National Gallery of Art - THE COLLECTION
image of The Niccolini-Cowper Madonna Raphael (artist)
Marchigian, 1483 - 1520
The Niccolini-Cowper Madonna, 1508
oil on panel
overall: 80.7 x 57.5 cm (31 3/4 x 22 5/8 in.) framed: 118.4 x 97.2 x 8.6 cm (46 5/8 x 38 1/4 x 3 3/8 in.)
Andrew W. Mellon Collection
1937.1.25
Not on View
From the Tour: Raphael
Object 4 of 7

This may be the last work Raphael painted in Florence before he left for Rome. It is more complex than the Small Cowper Madonna, both named after former owners, made only a few years before. The child, at once imposing and playful, grabs at his mother's bodice as if wanting to nurse. The two figures are now more closely related than in the earlier Small Cowper Madonna, both by the geometry of their poses and the intimacy of their actions. Their physical and psychological connection, so effortless and natural, is perhaps the most important lesson Raphael derived from Leonardo. (The Madonna and Child with the Infant Saint John, attributed to Fernando Yáñez de la Almedina, gives some sense of the appearance of Leonardo's own work. That painting was once believed to have been painted by Leonardo himself, since it closely follows the artist's pyramidal figure groups and modeling of form with smoky shadows.)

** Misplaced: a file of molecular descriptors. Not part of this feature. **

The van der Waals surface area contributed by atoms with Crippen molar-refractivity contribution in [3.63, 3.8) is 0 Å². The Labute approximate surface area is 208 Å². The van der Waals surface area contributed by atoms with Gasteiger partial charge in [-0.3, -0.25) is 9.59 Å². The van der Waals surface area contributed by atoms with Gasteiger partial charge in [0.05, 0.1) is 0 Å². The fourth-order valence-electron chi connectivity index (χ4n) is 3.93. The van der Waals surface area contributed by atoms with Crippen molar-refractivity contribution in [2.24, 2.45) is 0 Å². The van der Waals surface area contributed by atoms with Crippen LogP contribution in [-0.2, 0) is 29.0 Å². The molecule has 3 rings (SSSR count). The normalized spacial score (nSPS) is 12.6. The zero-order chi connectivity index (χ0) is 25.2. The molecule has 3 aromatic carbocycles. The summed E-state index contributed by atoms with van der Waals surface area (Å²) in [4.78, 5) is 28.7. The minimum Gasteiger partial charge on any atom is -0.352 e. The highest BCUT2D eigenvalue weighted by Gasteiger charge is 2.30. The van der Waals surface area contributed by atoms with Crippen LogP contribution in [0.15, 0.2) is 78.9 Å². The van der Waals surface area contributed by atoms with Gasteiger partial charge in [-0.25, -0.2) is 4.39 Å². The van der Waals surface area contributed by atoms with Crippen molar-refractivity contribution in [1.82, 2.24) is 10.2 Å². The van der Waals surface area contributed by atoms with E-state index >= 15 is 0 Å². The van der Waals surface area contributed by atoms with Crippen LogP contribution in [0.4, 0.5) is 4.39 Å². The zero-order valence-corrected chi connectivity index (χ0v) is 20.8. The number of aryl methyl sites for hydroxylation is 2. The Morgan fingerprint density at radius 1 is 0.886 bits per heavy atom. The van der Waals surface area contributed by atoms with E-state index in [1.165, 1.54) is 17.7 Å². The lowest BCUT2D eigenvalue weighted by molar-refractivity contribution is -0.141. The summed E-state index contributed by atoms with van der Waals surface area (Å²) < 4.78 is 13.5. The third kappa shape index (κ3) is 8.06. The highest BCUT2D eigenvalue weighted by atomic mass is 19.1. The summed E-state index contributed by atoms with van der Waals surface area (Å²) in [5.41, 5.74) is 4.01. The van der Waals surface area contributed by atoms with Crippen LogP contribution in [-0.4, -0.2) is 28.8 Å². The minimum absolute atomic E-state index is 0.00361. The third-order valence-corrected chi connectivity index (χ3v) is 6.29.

In Raphael's Niccolini-Cowper Madonna, large figures nearly fill the frame to concentrate attention fully on mother and child. Although presented in a moment of tender, maternal exchange, their increased size gives the pair a new monumentality. This and the infant's energetic outline suggest that young Raphael had been studying the works of Michelangelo as well.

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